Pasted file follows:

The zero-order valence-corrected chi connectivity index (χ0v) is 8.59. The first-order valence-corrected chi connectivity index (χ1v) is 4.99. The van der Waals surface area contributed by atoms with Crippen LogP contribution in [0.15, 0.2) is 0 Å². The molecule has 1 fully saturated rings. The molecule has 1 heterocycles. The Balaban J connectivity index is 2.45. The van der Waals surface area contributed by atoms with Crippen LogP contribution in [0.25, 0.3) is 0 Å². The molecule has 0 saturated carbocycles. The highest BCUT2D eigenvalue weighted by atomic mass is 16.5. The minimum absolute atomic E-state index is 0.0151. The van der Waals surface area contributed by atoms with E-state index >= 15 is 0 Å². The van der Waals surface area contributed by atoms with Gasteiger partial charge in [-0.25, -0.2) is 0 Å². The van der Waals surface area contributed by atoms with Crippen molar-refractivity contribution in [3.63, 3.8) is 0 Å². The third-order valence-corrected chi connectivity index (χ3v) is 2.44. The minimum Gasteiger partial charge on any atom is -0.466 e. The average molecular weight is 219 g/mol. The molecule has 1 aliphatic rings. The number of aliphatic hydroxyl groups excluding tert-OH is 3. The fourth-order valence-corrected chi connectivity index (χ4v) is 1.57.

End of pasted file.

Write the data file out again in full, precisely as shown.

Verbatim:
The zero-order valence-corrected chi connectivity index (χ0v) is 8.59. The first-order valence-corrected chi connectivity index (χ1v) is 4.99. The van der Waals surface area contributed by atoms with Crippen LogP contribution in [0.15, 0.2) is 0 Å². The molecule has 1 fully saturated rings. The molecule has 1 heterocycles. The Balaban J connectivity index is 2.45. The van der Waals surface area contributed by atoms with Crippen LogP contribution in [0.25, 0.3) is 0 Å². The molecule has 0 saturated carbocycles. The highest BCUT2D eigenvalue weighted by atomic mass is 16.5. The minimum absolute atomic E-state index is 0.0151. The van der Waals surface area contributed by atoms with E-state index >= 15 is 0 Å². The van der Waals surface area contributed by atoms with Gasteiger partial charge in [-0.25, -0.2) is 0 Å². The van der Waals surface area contributed by atoms with Crippen molar-refractivity contribution in [3.63, 3.8) is 0 Å². The third-order valence-corrected chi connectivity index (χ3v) is 2.44. The minimum Gasteiger partial charge on any atom is -0.466 e. The average molecular weight is 219 g/mol. The molecule has 1 aliphatic rings. The number of aliphatic hydroxyl groups excluding tert-OH is 3. The fourth-order valence-corrected chi connectivity index (χ4v) is 1.57.